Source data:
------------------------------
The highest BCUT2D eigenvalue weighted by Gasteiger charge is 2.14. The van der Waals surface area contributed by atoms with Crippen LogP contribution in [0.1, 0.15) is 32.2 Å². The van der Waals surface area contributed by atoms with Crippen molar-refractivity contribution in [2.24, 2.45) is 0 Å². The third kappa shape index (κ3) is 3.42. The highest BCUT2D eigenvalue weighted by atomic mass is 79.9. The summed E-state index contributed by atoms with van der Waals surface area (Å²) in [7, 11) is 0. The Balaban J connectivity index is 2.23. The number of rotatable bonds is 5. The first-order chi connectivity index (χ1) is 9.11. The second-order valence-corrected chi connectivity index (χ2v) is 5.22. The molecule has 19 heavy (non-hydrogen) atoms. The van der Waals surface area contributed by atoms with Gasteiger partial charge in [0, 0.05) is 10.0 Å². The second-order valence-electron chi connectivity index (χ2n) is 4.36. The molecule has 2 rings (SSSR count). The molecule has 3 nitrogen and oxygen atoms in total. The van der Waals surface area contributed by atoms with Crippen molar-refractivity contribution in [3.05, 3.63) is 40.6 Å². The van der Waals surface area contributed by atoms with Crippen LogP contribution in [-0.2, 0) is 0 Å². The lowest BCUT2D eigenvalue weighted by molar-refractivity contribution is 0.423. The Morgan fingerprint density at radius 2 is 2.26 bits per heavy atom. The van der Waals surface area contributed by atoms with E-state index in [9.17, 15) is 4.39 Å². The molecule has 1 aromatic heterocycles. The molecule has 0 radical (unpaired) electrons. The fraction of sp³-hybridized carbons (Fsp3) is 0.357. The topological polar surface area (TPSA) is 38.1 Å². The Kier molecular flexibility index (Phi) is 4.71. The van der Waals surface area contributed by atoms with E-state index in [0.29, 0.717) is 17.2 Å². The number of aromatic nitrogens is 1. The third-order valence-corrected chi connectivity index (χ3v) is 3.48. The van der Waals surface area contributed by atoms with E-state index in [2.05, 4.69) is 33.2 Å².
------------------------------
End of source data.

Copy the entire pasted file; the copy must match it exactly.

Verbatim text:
The highest BCUT2D eigenvalue weighted by Gasteiger charge is 2.14. The van der Waals surface area contributed by atoms with Crippen LogP contribution in [0.1, 0.15) is 32.2 Å². The van der Waals surface area contributed by atoms with Crippen molar-refractivity contribution in [2.24, 2.45) is 0 Å². The third kappa shape index (κ3) is 3.42. The highest BCUT2D eigenvalue weighted by atomic mass is 79.9. The summed E-state index contributed by atoms with van der Waals surface area (Å²) in [7, 11) is 0. The Balaban J connectivity index is 2.23. The number of rotatable bonds is 5. The first-order chi connectivity index (χ1) is 9.11. The second-order valence-corrected chi connectivity index (χ2v) is 5.22. The molecule has 19 heavy (non-hydrogen) atoms. The van der Waals surface area contributed by atoms with Gasteiger partial charge in [0, 0.05) is 10.0 Å². The second-order valence-electron chi connectivity index (χ2n) is 4.36. The molecule has 2 rings (SSSR count). The molecule has 3 nitrogen and oxygen atoms in total. The van der Waals surface area contributed by atoms with Crippen molar-refractivity contribution in [3.05, 3.63) is 40.6 Å². The van der Waals surface area contributed by atoms with Crippen LogP contribution in [-0.2, 0) is 0 Å². The lowest BCUT2D eigenvalue weighted by molar-refractivity contribution is 0.423. The Morgan fingerprint density at radius 2 is 2.26 bits per heavy atom. The van der Waals surface area contributed by atoms with E-state index in [9.17, 15) is 4.39 Å². The molecule has 1 aromatic heterocycles. The molecule has 0 radical (unpaired) electrons. The fraction of sp³-hybridized carbons (Fsp3) is 0.357. The topological polar surface area (TPSA) is 38.1 Å². The Kier molecular flexibility index (Phi) is 4.71. The van der Waals surface area contributed by atoms with E-state index in [0.29, 0.717) is 17.2 Å². The number of aromatic nitrogens is 1. The third-order valence-corrected chi connectivity index (χ3v) is 3.48. The van der Waals surface area contributed by atoms with E-state index in [2.05, 4.69) is 33.2 Å².